Health workers on the frontline

5 April 2022

On World Health Worker Week [opens new tab] we are thinking about the amazing people who are doing very difficult jobs in challenging conditions. Several of our studies have and will continue to work in collaboration with health workers operating in contexts of shocks and fragility, trying to find ways to support them and make the health systems in which they operate more resilient. One of those people, and a recognised Heroine of Health [opens new tab], is Professor Najla Al-Sonboli, a paediatrician from Al-Sabeen Hospital for Maternity and Children in Sana’a, Yemen. In this article (which is based on a piece originally published in the 2019 LSTM Graduation Magazine) Professor Al-Sonboli talks about her role, treating children in a war zone and the challenges she faces. Since then, challenges have intensified, with ongoing war, exacerbated severe and acute malnutrition and COVID-19.

How can one focus and work without a salary? Or when bombs are exploding nearby? Or when you worry that your staff won’t make it home? Or that an epidemic or pandemic could compromise your hospital?

For the past seven and a half years, Professor Najla Al-Sonboli has dedicated her life to helping some of the most vulnerable victims of war-torn Yemen, the children. Every day she sees innocent children come through the doors of her hospital, victims of a war that has ravaged her home country. “I see children suffering and dying right in front of my eyes, I needed to do something to help.”

Professor Al-Sonboli studied at Liverpool School of Tropical Medicine (LSTM), completing a Master’s in Tropical Paediatrics, a Diploma in Tropical Child Health and a PhD in paediatric health. Now a leading paediatrician and researcher (often working with LSTM), Professor Al-Sonboli is head of the Paediatric Department at Al-Sabeen Hospital for Maternity and Children in Sana’a.

“I love kids, I can’t bear the thought that anything could hurt them. So, I decided to study paediatrics and help children in Yemen. Because of war, they are dying from diseases, hunger and crossfire. They are suffering too much; many have lost their parents, and many are displaced and separated from their families and their homeland.”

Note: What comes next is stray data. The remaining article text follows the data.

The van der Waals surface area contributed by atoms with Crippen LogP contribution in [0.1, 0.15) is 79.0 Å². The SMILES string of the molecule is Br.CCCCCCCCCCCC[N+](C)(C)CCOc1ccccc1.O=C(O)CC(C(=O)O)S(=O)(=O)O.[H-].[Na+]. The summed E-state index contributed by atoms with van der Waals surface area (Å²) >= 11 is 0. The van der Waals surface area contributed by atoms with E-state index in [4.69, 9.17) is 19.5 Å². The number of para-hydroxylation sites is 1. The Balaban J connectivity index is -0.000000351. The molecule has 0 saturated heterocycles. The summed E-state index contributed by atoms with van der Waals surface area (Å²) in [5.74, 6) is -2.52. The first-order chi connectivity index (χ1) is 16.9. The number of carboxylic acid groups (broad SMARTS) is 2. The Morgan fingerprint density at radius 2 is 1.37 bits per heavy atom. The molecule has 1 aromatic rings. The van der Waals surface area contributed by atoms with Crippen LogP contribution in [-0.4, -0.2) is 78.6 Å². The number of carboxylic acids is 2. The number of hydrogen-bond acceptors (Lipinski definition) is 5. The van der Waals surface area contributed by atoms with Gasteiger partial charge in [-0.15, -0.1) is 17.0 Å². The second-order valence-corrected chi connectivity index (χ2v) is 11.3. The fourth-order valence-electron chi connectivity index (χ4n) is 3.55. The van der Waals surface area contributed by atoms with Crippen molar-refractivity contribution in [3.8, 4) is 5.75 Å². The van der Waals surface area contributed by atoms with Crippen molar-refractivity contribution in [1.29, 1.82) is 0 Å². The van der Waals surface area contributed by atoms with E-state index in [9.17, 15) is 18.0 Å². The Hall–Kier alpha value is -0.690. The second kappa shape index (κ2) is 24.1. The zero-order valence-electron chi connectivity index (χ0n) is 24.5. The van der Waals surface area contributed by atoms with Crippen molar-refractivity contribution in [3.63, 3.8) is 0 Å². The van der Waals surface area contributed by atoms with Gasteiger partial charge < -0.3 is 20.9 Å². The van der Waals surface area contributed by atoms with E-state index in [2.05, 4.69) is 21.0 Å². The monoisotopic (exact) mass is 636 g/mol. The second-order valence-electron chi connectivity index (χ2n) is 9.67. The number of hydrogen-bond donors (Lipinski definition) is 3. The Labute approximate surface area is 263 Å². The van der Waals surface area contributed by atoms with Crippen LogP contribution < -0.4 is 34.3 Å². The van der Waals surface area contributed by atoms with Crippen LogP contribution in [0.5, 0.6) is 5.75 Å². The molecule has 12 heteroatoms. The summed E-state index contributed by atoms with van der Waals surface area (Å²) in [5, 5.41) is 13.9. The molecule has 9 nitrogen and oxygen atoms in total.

In the face of war and grave personal risk, Professor Al-Sonboli and her team work tirelessly, providing essential and much-needed medical care to thousands of children, while organising staff to provide voluntary services with minimal resources, and coping with the new problems her paediatric department faces.

“Every day brings new challenges. We are facing the spread of many epidemics and diseases such as measles, cholera and severe malnutrition… We are admitting cases even on the floor, on chairs, inside their cars with IV stands to prevent them from getting shocked. It is a real disaster… At times we have had to work under fire. Parts of our hospital have been destroyed, and once, one of the rockets hit inside the hospital. This meant our medical staff couldn’t come to work.”

After years of brutal conflict, many of the doctors and nurses are tired. For years, staff have received no salary, many being left without enough money to feed their families. “Some of my colleagues are struggling to buy food for their own children. When this happens, we all come together and make sure we can support them by collecting small amounts of money to help them”

Supporting healthworkers

For some time habibti Liverpool (a Liverpool solidarity fundraising community group – see their Facebook page), staff at LSTM and the wider community have been raising vital funds to support colleagues in Yemen to provide essential medical care to save children’s lives in an incredibly difficult situation. This solidarity fundraising has supported voluntary nurses and doctors, extended the Paediatric Intensive Care Unit and emergency services for children, bought equipment and developed a new cardiopulmonary resuscitation point.

Najla said: “The toughest challenges that I faced are to work without salary. If it wasn’t for the generosity of LSTM alumni, staff and the Liverpool community, we don’t know what we would do”

When asked for the best advice she has ever received, she said: “To be a good leader, you have to lead by example – you have to become a symbol”. Professor Al-Sonboli is an example of true leadership. Her work and determination have inspired her hospital staff to persevere and simultaneously inspired the international community to recognise her achievements.

“For me, I had the chance to fly out of Yemen as many did but I preferred to stay and help my people. I thought: “If I run away and I am the head of the department, then who will stay? No one will come to work.” So, I decided to go to my hospital under fire and to try to encourage my colleagues to come, too.”

In 2018, Professor Al-Sonboli was a recognised Heroine for Health at the World Health Assembly meeting in Geneva. The awards celebrated the contributions of nine Heroines for Health, recognising their leadership and impact in their communities. Unable to leave Yemen, Professor Sally Theobald of ReBUILD for Resilience accepted the award on her behalf saying:

“Sadly, war and fragility are not going away. We need to recognise, honour and learn from Najla and all the heroes and heroines that work alongside her, in continuing their efforts to bring hope and save lives. This award reflects the respect and support from the global health community for all that they do.”


Further information


Lead image: Najla Al-Sonboli, courtesy of UNICEF

Second image: The Liverpool – Yemen solidarity connection and engagement by Claire Stringer from Visual Minutes, shown at the online Liverpool-Yemen Vigil in December 2020